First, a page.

1.  Know who you're dealing with.

Conflict is challenging primarily because everyone approaches it differently.  To successfully manage conflict, you have to understand the 'conflict personalities' you're dealing with.  This is the who, and how, of conflict resolution.  Your approach has to vary based on the approach of others, like it or not.  It makes conflict resolution much more complex.  The better you adapt, the more effectively you can navigate conflict in the workplace.
Avoiders: People who conceal, suffer, or accommodate.  You'll run into a lot of people who want to avoid conflict in the workplace at all costs.  They suffer quietly or conceal their concerns to avoid situations that are uncomfortable.  They may quietly nag to their trusted co-workers, but won't address conflict directly.  This is fine most of the time, but it can become toxic in the workplace over time.  Unresolved conflict is always just below the surface.  It can and does erupt at odd and illogical times if not managed to resolution.   
If you're in conflict with someone who is an avoider, you unfortunately carry the burden of finding a way to proactively engage them.  It's important to be non-threatening and make it easy for them to speak up.  Your best bet is to tell them you believe there's conflict between the two of you and that you'd like to talk, just one-on-one, to see if you can improve your working relationship.  If you want to be more subtle, you can tell them you're working on improving relationships in the office; you're wondering if they'd share insights on ways you can improve.  It's remarkable how people will take a step forward when asked in a constructive and non-threatening way.  It's worth the effort in most cases.  Manage conflict with avoiders quietly and confidentially.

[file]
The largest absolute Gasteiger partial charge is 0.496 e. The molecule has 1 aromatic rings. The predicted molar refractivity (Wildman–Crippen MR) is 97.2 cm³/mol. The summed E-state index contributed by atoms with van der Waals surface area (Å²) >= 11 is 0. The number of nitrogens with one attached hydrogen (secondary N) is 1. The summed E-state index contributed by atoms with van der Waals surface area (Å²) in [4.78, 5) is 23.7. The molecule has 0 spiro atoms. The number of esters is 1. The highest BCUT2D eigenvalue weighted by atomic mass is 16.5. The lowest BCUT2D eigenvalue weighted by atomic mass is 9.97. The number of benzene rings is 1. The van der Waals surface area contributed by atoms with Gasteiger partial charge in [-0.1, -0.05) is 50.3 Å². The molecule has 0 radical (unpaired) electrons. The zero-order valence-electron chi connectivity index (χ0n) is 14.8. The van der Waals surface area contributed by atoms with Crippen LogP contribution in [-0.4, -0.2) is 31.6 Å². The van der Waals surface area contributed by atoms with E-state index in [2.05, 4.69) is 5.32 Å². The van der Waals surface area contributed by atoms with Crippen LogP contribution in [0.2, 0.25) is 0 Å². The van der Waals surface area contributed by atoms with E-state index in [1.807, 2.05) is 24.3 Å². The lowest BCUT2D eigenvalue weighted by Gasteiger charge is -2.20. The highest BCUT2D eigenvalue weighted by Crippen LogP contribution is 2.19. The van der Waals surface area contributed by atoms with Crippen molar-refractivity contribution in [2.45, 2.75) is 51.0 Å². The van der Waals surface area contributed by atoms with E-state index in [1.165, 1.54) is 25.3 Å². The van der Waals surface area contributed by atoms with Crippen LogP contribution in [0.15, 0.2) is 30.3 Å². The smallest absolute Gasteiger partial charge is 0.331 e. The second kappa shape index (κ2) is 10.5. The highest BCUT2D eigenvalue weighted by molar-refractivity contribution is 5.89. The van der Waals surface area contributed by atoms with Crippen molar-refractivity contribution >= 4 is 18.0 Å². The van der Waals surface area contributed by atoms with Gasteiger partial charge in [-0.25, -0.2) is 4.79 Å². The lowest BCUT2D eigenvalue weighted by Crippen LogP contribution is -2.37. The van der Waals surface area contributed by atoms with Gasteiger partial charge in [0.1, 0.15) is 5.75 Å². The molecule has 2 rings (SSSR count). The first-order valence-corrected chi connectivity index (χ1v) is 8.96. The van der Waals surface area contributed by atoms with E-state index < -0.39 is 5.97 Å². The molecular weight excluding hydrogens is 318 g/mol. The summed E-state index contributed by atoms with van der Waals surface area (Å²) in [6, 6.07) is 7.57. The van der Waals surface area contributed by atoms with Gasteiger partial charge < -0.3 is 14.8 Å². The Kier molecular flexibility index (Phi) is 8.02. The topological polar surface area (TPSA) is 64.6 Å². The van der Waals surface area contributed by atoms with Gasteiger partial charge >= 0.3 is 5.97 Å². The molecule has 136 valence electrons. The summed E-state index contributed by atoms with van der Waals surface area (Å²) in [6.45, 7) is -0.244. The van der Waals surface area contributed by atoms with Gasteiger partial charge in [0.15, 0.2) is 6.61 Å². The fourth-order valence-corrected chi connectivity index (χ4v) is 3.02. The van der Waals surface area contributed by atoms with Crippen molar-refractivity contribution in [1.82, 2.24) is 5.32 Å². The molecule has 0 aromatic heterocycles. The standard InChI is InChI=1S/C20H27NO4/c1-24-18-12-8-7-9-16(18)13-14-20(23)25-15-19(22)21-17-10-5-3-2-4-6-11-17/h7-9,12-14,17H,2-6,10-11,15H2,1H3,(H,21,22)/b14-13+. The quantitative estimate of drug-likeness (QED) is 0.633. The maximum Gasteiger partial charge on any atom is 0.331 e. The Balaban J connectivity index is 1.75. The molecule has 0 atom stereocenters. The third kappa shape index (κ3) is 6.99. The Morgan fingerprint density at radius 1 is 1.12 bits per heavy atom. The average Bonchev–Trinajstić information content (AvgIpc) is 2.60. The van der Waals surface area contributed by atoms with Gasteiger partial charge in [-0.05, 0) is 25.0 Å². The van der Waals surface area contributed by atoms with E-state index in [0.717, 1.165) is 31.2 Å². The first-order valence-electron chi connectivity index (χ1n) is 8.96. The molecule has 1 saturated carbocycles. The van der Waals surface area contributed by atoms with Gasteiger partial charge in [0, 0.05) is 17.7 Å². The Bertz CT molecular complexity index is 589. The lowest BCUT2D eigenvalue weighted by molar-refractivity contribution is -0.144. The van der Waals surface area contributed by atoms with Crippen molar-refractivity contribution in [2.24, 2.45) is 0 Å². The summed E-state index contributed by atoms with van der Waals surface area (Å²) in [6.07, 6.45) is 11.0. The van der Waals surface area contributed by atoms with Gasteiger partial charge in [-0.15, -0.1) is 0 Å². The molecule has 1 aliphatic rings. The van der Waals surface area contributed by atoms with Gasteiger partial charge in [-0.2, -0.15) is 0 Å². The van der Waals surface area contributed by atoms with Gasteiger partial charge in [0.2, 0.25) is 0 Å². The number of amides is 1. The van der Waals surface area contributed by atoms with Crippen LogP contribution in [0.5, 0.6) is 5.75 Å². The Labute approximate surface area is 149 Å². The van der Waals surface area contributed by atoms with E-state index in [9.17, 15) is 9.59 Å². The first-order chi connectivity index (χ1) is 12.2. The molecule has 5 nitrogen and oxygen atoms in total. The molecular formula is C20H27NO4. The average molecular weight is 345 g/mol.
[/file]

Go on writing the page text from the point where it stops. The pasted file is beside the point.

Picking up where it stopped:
Dominators: People who attack, confront, and back-channel.  At the opposite end of the spectrum are people who have a natural inclination to attack during times of conflict.  They go on the offensive and do their best to dominate and manipulate others to gain ground.  Sometimes levels of authority make this tricky, but in many cases you can resolve conflict with dominators using clarity.  The most important thing is to focus on the facts as you know them and stand firm in your opinion or recommendation.  Don't let them rattle you.  Try to determine what you're willing to negotiate in advance and press hard for compromise in those areas.